IOH 72 Hr Forecast (0000Z Sep 11)… 95 mph maximum sustained wind non-tropical frontal cyclone centered south of Newfoundland at 44N-57.5W


AREA OF INTEREST #1… Despite fluctuations up and down in the intensity of thunderstorms in association with the Gulf of Mexico surface trough of low pressure… which is now being supported by the divergence on the east side of upper vorticity in the western Gulf… the overall trend has been a gradual increase in the amount and organization of the activity. The surface trough has finally made a northward migration while transitioning into a feature supposed by the upper vorticity… however this system is still disorganized while the lowest surface pressure of the trough is analyzed to west of the thunderstorms. The CIMSS 850 mb vorticity product (http://tropic.ssec.wisc.edu/real-time/windmain.php?&basin=atlantic&sat=wg8&prod=vor&zoom=&time=) suggests two mid-level rotations… one in the Bay of Campeche… the other in the Central Gulf… instead of one single rotation… with both being south and east of the lowest surface pressure. This system is expected to shift east-northeast toward the Florida panhandle in the flow ahead of the current Central Canada frontal low. Due to the current disorganized structure and also the forecast track bringing this system over land not long after 24 hours… unlike the NHC I have opted to keep my odds of development in the Gulf of Mexico at a low 15%. Odds are dropped to 0% by day 2 due to the inland location of the forecast track during that timeframe.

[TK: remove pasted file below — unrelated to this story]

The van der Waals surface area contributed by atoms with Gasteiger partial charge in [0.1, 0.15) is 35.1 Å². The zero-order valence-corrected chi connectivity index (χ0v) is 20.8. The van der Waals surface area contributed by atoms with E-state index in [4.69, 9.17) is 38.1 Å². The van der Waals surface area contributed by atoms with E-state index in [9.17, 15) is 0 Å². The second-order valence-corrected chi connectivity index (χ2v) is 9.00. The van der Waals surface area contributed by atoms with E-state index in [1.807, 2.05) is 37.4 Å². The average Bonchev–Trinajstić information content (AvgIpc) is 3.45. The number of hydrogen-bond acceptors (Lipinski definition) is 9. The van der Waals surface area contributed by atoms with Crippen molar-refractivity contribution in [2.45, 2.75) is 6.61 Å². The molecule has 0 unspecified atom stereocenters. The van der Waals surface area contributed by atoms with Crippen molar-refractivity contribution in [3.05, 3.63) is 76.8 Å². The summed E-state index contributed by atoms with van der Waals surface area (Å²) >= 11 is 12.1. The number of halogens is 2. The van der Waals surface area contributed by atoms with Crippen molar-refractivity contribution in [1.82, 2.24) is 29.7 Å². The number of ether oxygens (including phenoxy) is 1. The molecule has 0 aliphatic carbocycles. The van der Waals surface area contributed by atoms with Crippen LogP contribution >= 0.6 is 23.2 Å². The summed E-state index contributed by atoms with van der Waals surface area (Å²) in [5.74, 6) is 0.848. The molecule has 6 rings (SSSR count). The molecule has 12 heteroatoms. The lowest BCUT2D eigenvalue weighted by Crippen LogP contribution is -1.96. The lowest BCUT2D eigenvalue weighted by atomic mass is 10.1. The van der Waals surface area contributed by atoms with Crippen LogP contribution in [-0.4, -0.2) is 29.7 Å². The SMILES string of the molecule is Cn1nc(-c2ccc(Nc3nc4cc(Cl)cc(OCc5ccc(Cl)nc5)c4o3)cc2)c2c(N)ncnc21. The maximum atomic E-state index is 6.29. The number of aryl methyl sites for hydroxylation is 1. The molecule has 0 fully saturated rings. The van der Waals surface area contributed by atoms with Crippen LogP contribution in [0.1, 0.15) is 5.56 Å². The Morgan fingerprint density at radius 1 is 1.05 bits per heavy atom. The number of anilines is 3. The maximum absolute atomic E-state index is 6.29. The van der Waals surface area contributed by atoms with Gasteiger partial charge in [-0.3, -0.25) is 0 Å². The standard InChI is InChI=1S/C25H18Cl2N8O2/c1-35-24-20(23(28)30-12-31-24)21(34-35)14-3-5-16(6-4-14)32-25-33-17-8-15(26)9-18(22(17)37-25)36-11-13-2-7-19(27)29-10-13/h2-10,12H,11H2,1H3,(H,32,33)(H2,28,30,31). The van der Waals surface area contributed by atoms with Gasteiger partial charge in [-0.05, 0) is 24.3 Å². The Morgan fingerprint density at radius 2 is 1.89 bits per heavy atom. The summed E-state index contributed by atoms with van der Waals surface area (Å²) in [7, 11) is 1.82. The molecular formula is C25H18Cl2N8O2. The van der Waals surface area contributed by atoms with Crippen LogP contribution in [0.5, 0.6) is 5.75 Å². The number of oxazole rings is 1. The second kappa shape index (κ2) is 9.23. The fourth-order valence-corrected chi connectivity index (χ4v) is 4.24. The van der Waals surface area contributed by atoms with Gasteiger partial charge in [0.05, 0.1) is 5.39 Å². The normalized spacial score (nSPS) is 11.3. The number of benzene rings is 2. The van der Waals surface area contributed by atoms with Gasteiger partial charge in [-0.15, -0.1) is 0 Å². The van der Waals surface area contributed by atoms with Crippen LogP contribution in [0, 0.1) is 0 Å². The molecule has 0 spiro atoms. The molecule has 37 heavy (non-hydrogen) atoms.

Models have also dropped developing this system except for the GFS… which shows this system re-emerging into water at a location offshore of the southeast US by days 3 and 4. Any development would be facilitated by the eastern divergence zone of the upper trough associated with the central Canadian frontal low. The GFS still shows an upper trough that is not very amplified… resulting in southwesterly wind shear. In addition the current forecast track will allow this system to miss the surface ridge weakness to be caused by the Canadian frontal low and Hurricane Larry… which will result in this system becoming stalled by days 3 to 5 while trapped between the Atlantic surface ridge to the east and an eastern US surface ridge to the north to be supported by the northwestern convergence zone of the Canadian frontal low’s upper trough. The stalled track below the southwesterly upper flow would make the shear worse… with the GFS dissipating the stalled system by day 5 and so I follow suit by showing 0% development odds by then. And with the negative shear forecast… I have low 10% odds at days 3 and 4.


**This system is not expected to impact the Hurricane Ida recovery zone in southeast Louisiana